- The Urgency Close. This is the best technique when you have some kind of special offer, such as a discount. For example, if you offered your client a special price and they say, “Let’s discuss again next week,” your answer should be something like, “Great, but I do want to make sure you understand this offer is only available for a week, so please keep this in mind.”
- The Options Close. This is the right technique when you can offer the prospect more than one pricing option. If you use this technique, it’s best to keep the number of options limited to no more than three. For each option, explain exactly how it meets the buyer’s goals and needs to make it easier for them to make a decision.
If your discovery stage was done correctly, you will probably be able to provide options that are perfect for the buyer.
- The Take Away Close. This technique helps you deal with prospects who are indecisive and consistently ask you to follow up in "one more week" or "just 30 more days". The Take Away Close technique can have a significant impact. Still, it is important to note that this closing approach should only be used if you are willing to remove your business from consideration in order to prompt the client to make a concrete decision. It is crucial, therefore, to be prepared for the possibility of the prospect declining.
You could say something like, "When we initially discussed your needs, you mentioned that you needed A, B, and C. I believe we have found an excellent solution for you. However, considering your hesitation to move forward, I'm beginning to question if this is truly the ideal solution for you. Do you still believe this is the right solution, or do you now feel it may not be the best fit?"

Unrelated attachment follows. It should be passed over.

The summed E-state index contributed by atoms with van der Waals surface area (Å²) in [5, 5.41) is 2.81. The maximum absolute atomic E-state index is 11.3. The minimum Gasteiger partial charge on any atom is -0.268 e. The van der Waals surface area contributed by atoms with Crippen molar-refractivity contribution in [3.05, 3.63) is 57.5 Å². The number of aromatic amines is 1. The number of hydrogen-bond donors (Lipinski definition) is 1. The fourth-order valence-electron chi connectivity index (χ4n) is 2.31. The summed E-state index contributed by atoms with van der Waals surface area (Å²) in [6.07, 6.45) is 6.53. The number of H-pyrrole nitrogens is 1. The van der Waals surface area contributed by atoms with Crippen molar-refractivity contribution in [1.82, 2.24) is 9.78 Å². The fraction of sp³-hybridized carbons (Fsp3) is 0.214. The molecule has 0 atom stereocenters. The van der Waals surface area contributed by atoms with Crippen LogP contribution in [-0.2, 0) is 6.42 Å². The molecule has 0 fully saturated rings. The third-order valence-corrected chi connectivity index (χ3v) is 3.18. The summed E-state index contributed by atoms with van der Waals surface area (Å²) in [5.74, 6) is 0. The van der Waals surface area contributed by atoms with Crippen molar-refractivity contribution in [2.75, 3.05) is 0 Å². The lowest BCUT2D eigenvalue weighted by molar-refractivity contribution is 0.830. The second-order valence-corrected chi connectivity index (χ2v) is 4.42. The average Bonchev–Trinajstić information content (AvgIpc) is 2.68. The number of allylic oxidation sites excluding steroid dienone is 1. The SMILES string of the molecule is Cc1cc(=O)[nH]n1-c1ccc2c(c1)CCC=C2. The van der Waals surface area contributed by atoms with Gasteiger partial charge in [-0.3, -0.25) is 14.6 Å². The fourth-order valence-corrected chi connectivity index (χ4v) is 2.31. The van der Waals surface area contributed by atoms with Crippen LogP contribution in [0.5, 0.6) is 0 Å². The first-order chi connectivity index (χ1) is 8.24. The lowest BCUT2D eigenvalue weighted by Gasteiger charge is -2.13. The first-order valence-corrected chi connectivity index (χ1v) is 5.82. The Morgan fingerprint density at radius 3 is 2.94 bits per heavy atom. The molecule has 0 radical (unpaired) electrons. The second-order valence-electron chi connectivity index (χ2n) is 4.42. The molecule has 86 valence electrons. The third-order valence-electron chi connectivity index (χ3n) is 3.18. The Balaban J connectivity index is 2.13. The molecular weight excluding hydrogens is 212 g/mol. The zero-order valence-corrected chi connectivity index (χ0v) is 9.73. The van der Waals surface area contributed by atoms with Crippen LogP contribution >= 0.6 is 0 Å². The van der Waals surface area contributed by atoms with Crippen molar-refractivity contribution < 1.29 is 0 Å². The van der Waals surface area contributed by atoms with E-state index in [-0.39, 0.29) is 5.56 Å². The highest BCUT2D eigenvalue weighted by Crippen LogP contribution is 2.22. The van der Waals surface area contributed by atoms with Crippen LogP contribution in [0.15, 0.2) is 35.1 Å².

Politely and kindly let them know that it appears they have changed their mind and that you won't be contacting them further. Surprisingly, many prospects who were previously undecided may reach out to you once they face this finality. And if they don't? That's okay too. You can remove them from your list.
A few playbook tips
Although each playbook is unique, there are a few elements that should go into every playbook.
- To ensure a seamless conversation, it is recommended that every sales meeting, regardless of the sales stage, takes place with both the seller and prospect appearing on camera.
- Start with making sure all participants are present.
- Confirm that the meeting duration agreed upon beforehand still suits everyone's availability.
- Make a note of each attendee's name, job title, and contact details for future reference. Sales playbook software that automatically syncs meeting notes and general sales call flow with your CRM, will save you a lot of time and hassle down the line.
- Reiterate pain points.
- Use positive and empowering language.
- Be genuinely interested and spend most of your time asking questions when you talk.
- Close with next steps and a clear timeline.